After yesterday’s proceedings, I passed a bad night, my body tensed as if against physical blows. To be a woman in this culture is to know that at any moment your body might be violated, and your voice dismissed.
Back in college, I remember a women’s studies professor saying something like: “If you take a man and a woman and strip them of all status, till they’re homeless on the street, the man will still be in a more privileged and protected position than the woman, just by virtue of his gender. He’d have to wear a sign that says, ‘Don’t take anything I say seriously,’ to even come close to her experience, and even then….”
Angry? Yes. Scared and sad too. A bad night.
I realize that this is nothing new to people who are less insulated by the things that usually cushion me from our culture’s violence. My race and class, my monogamy, my savings account—all these mitigate the full impact, even as a lesbian woman, of hatred of the “other.” So when I dip into this space, I know that I am just tasting a hint of the animosity that others swim in every day.
A woman-hating culture is a racist culture. Is a transphobic, ecocidal, xenophobic, heterosexist culture.
I write these words and stop to read them. I am part of the culture. People create the culture. I create the culture. My actions, thoughts, words form the story we live by. What do I choose? I choose otherwise.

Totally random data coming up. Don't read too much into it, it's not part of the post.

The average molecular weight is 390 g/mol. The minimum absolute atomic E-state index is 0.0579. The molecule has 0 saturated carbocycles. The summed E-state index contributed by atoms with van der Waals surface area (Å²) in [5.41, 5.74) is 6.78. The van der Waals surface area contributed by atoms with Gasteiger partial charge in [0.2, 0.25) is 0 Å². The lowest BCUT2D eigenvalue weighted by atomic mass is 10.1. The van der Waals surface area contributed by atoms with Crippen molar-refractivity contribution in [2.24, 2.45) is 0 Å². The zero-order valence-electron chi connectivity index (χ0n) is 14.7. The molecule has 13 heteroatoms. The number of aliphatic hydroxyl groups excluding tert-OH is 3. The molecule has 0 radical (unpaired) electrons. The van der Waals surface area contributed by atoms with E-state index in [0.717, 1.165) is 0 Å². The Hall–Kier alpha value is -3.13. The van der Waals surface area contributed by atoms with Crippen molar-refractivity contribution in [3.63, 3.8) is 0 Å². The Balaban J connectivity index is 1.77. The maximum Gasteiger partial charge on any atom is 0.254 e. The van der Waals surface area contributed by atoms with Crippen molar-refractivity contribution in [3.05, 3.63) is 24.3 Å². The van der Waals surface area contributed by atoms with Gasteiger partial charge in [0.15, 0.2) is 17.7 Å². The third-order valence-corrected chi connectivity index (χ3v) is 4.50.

In search of sustenance I take my dog for our usual morning walk on the golf course. I am one of the privileged who can walk at dawn in relative safety—my skin color (if not my gender) ensuring that I won’t be targeted for being in the wrong place, potentially risking my life.
The sun comes up and lights steam rising from the creek. A heron flies through my field of vision. My bleary eyes open to the beauty of a sycamore.
A few clover plants bloom at my feet despite the groundskeepers’ daily efforts to maintain a monoculture of turf.
I’m looking at you, clover. They try to cut you down, chemicalize you out of existence. They say you don’t belong in this white-boys’ club. Yet you persist. And I see your sisters there with you. You’re not alone.
Further on a small colony of mushrooms pushes up, also defying the chemical onslaught and furious mowing that are business as usual here. This fruiting body is just the part of the organism that we see. The mycelium under the earth may be in mysterious communication with nearby trees, according to Michael Pollan. Trading nutrients.
I see you, fungi, and I thank you.
Leaning against a big hackberry tree, I can finally take in a deep breath, and think about what I want to create.
Let us find ways to nourish each other, recognizing that we are not alone in the pain being wrought these days. Let us seek underground communicative pathways inaccessible to those rolling along on the surface, blithely reaping the benefits of inequity and exploitation.
Let our outrage/fear/grief lend itself to deep listening and empathy, as we imagine ourselves as each other—whether that be a different race, immigrant experience, or a different life path altogether. Or even a different species. We are not alone on this planet, threatened by destructive rules made by men drunk with greed.
Let us be healers for each other, through our listening, and healers for our fractured culture, through our words and deeds. Because a culture built on other-hatred cannot stand. Its failure is assured, one way or another. How it fails is ultimately up to us.